Tuesday, December 15, 2015

Wernicke's area ubi es?

Binder JR. The Wernicke area: Modern evidence and a reinterpretation.
Neurology. 2015 Nov 13. pii: 10.1212/WNL.0000000000002219. [Epub ahead of print]


The term "Wernicke's area" is most often used as an anatomical label for the gyri forming the lower posterior left sylvian fissure. Although traditionally this region was held to support language comprehension, modern imaging and neuropsychological studies converge on the conclusion that this region plays a much larger role in speech production. This evidence is briefly reviewed, and a simple schematic model of posterior cortical language processing is described. 

From the article:

In an influential 1976 article called “Wernicke's region: Where is it?” Bogen and Bogen 1 defined the Wernicke area (commonly known as Wernicke's area) unequivocally as “the area where a lesion will cause language comprehension deficit.” They reviewed the large literature on this topic, emphasizing how anatomical evidence up to that time had variously implicated the left posterior superior temporal gyrus (pSTG), supramarginal gyrus (SMG), middle temporal gyrus (MTG), angular gyrus (AG), and inferior temporal gyrus in language comprehension. Like many authors before them, Bogen and Bogen concluded that language comprehension is not highly localized, but involves large regions of the left temporal and inferior parietal lobe.
In contrast, the widely accepted definition of the Wernicke area has in recent decades become an anatomical rather than a functional one. Rather than “the area where language comprehension occurs,” the Wernicke area has come to be synonymous with the left pSTG and SMG, i.e., the cortices that surround the left posterior sylvian fissure...

But does this de facto anatomically defined Wernicke area truly have the functional properties traditionally ascribed to it? As this brief review will make clear, there is now compelling evidence, and a general consensus among language researchers, that the region currently labeled the Wernicke area plays little or no role in language comprehension. This new understanding should motivate a revision of standard teaching at medical schools and neurology residency programs. Practical benefits will include a better understanding of the vascular and degenerative fluent aphasia syndromes, and improved understanding and application of clinical brain mapping data...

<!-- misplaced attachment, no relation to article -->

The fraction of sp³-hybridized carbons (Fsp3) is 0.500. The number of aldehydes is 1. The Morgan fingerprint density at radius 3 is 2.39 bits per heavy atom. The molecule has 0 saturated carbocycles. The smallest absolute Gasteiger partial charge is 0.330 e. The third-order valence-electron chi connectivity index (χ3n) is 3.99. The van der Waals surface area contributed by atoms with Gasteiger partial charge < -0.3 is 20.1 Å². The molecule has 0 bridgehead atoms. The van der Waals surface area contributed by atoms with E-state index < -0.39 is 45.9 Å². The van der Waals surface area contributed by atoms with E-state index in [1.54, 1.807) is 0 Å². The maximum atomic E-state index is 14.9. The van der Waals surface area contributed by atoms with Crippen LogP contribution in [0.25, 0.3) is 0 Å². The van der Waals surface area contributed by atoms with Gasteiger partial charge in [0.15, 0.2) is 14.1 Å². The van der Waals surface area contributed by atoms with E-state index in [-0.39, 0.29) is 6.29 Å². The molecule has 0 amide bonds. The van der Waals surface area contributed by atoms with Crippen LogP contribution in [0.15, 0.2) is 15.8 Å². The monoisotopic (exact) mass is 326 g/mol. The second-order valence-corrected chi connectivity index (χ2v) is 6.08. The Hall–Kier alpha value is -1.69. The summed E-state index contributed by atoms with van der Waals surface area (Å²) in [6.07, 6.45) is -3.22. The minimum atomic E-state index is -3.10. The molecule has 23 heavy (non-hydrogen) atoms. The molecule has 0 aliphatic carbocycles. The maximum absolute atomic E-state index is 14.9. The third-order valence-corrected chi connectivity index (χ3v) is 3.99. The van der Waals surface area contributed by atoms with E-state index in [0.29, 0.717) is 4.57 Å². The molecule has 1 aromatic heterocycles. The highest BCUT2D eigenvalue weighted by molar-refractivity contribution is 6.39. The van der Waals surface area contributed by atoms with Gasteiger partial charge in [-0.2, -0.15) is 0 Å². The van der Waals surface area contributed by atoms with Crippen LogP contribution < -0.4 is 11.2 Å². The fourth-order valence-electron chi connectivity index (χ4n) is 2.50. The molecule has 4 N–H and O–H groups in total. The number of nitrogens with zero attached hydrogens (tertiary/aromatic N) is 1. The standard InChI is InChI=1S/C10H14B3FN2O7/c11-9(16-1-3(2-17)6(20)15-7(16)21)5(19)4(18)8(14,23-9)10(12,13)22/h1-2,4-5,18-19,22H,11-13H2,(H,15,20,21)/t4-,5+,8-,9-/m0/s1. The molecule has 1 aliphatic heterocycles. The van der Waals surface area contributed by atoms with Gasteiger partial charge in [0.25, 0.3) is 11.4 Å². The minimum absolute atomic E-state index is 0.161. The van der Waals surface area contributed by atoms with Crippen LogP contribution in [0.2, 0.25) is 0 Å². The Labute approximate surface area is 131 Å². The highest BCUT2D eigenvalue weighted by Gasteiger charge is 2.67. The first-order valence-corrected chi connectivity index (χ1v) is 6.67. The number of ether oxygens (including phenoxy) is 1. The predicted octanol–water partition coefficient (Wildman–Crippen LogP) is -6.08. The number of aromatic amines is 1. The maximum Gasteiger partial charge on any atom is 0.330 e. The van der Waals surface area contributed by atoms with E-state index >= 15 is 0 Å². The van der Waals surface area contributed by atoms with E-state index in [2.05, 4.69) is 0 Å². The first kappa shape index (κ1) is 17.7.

Although the end product of speech production is a series of muscle movements, the brain mechanisms involved in speech production should not be seen as limited to motor commands that move muscles. Before such commands can be sent, the speaker must momentarily activate knowledge about the sequence of consonant and vowel speech sounds (phonemes) that form the word to be spoken. This mental stage prior to articulation is known as phonologic retrieval. Its existence can be demonstrated by the fact that one knows that the word “snow” rhymes with “blow” but not with “plow” without needing to say these words aloud. In the jargon of language scientists, this knowledge reflects activation of a phonologic “representation” or mental image of the sounds comprising the words. Partial disruption of this phonologic retrieval process causes a speech production impairment called phonemic paraphasia, in which the phonemes of the spoken word are chosen incorrectly or are incorrectly ordered. Phonemic paraphasia is a cardinal feature of both Wernicke aphasia and conduction aphasia. Although these are fluent aphasias because there is no slowing of overall word output, the paraphasic component is nevertheless a deficit of speech production, not speech comprehension. Thus Wernicke aphasia, though often thought of as a syndrome affecting comprehension, also includes a prominent speech production impairment.